Salt Sugar Fat is a provocative new book by pulitzer prize winner Michael Moss.
He takes a investigative look at the multinational food giants and how they keep the western world fat by filling their food products with salt, sugar, and fat.
Even though many of us now understand how bad processed foods really are for our bodies, I for one, am shocked at some of the ways these food giants have managed to so addict most of the world to their psuedofood.
Food Giants Are Calculating and Insidious
Michael Moss argues that addictive processed foods didn’t happen by accident, but the food companies researched and developed foods for the correct blend of salt, sugar, and fat he calls “the bliss factor” in order to keep people coming back for more. Moss says:
Every year, the average American eats thirty-three pounds of cheese (triple what we ate in 1970) and seventy pounds of sugar (about twenty-two teaspoons a day). We ingest 8,500 milligrams of salt a day, double the recommended amount, and almost none of that comes from the shakers on our table. It comes from processed food. It’s no wonder, then, that one in three adults, and one in five kids, is clinically obese. It’s no wonder that twenty-six million Americans have diabetes, the processed food industry in the U.S. accounts for $1 trillion a year in sales, and the total economic cost of this health crisis is approaching $300 billion a year.
Michael Moss also exposes evidence that reveals how the food giants modeled their marketing plan after that of big tobacco’s. In a basic sense, this involves addicting people and then convincing them the product isn’t bad for them.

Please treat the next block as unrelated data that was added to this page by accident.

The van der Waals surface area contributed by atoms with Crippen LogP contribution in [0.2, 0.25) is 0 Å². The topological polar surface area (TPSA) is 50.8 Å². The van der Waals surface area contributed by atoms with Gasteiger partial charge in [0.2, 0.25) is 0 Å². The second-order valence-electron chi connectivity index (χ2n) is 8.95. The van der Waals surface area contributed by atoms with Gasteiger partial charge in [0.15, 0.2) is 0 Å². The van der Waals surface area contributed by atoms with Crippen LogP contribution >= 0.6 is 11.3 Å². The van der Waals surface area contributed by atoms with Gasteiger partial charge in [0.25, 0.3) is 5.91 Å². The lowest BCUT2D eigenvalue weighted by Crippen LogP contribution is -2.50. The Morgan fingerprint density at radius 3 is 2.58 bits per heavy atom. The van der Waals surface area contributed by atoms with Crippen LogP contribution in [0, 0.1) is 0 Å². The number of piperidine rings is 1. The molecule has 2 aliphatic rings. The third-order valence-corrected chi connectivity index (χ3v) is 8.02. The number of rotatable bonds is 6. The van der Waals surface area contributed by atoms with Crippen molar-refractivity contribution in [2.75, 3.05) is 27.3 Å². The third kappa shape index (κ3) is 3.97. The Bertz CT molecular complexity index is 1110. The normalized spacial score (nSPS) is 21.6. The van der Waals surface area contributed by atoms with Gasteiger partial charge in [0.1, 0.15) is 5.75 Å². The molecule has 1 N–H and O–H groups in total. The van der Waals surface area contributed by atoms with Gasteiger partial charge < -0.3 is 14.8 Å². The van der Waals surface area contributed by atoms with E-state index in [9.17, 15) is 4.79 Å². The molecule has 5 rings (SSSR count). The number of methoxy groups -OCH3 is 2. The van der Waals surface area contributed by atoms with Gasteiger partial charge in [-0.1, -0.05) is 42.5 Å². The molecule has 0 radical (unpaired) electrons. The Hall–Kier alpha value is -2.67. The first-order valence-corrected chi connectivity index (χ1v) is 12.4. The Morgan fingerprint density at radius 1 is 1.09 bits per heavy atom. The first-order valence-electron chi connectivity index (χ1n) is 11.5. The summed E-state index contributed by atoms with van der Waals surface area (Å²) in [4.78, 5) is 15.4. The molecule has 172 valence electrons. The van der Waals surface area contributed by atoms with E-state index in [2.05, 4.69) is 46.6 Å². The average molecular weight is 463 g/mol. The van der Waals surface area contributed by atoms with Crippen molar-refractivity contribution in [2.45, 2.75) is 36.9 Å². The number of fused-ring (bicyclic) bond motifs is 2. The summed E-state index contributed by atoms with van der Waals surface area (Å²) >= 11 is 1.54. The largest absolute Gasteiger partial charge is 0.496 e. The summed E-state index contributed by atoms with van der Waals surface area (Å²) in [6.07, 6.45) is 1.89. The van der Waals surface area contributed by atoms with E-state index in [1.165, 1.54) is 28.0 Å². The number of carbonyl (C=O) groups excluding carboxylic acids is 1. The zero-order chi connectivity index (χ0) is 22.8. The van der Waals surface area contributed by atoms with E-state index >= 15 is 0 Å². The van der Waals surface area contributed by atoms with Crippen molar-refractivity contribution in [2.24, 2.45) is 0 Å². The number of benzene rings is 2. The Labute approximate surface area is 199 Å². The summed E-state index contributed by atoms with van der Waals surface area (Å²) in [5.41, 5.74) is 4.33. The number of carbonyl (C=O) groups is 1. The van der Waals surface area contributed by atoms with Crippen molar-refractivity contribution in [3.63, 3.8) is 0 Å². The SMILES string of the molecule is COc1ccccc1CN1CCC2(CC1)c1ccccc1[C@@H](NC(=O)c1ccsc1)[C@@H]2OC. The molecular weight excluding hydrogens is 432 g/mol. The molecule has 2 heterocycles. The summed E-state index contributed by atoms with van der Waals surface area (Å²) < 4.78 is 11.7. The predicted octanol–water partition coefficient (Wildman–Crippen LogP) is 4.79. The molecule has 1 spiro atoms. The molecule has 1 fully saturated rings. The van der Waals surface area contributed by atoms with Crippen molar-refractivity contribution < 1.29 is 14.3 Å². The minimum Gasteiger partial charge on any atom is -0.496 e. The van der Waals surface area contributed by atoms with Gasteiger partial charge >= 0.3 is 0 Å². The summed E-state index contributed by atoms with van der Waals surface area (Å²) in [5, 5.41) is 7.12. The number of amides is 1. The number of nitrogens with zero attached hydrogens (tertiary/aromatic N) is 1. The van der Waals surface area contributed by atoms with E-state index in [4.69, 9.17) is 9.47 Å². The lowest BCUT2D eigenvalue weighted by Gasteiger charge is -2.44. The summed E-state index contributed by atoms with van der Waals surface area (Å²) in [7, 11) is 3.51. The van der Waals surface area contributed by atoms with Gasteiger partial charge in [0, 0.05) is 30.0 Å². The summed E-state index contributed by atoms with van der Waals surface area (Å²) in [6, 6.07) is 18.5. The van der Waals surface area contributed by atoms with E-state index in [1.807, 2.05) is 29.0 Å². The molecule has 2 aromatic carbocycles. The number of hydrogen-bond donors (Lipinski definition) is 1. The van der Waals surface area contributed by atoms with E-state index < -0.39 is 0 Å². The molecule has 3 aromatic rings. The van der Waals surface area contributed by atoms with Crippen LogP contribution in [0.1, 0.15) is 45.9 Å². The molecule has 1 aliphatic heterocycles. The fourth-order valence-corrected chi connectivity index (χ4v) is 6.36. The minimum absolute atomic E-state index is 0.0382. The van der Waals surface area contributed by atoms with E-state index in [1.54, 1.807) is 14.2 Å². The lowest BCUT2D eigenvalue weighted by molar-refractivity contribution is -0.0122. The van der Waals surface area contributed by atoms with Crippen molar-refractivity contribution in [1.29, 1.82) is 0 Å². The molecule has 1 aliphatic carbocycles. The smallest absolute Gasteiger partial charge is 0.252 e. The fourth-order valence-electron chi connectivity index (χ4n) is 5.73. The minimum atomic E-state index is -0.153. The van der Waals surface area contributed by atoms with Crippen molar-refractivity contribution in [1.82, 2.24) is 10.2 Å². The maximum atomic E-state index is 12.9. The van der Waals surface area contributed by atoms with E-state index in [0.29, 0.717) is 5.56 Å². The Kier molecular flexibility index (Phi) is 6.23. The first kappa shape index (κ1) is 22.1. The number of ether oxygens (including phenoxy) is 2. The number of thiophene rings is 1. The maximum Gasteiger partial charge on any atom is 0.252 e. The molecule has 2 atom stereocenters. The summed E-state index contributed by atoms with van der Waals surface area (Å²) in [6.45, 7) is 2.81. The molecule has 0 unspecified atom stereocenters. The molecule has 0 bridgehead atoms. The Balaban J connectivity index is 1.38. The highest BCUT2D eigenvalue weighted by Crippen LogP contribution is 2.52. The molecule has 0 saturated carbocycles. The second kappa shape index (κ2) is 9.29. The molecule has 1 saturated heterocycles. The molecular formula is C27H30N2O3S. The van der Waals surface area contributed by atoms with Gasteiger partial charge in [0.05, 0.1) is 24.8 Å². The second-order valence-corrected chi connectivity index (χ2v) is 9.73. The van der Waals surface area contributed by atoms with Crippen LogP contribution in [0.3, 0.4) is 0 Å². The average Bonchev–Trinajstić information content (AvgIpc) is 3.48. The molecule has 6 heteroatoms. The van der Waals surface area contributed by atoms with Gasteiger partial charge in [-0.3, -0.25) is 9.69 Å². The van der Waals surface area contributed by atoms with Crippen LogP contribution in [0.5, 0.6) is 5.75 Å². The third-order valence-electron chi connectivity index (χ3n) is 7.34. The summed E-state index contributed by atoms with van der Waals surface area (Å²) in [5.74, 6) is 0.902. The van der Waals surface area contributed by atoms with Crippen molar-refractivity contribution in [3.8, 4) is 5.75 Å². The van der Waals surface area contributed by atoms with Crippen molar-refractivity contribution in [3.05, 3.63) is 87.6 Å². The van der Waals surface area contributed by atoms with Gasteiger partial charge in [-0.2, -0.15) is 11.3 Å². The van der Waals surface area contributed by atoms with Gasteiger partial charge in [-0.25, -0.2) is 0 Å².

The Vicious Cycle
Now this has become a vicious cycle. People demand these foods and the food industry supplies the foods people crave in order to keep being profitable. Moss says that salt, sugar, and fat are cheap ingredients, which keep costs down and consumers still buying.
The food processing industry is more than a century old–if you count the invention of breakfast cereals–so it’s been steady growth. But things really took off in the 1950s with the promotion of convenience foods whose design and marketing was aimed at the increasing numbers of families with both parents working outside the home. The industry’s expansion, since then, has been entirely unrestrained. While food safety is heavily regulated, the government has been industry’s best friend and partner in encouraging Americans to become more dependent on processed foods.
Only a break in the demand will ever change things. People have to make a conscious choice to break their addiction to processed foods and quit buying them. This can only come through education, but unfortunately, many still aren’t listening.
I really like books like Salt Sugar Fat because they help to lift the shroud of deception that so many Americans fall victim too. I myself was a victim until about 10 years ago, when I finally started to clean all the processed junk out of my diet.
So, share books and videos like this with your friends and family. If you’re a teacher, explore this topic with your students. Let’s get people talking, thinking, and acting. Consumers vote with their wallets, so let’s start turning the tide and demanding a cleaner food supply.
Salt, Sugar, Fat is available on Amazon here and at other major book retailers.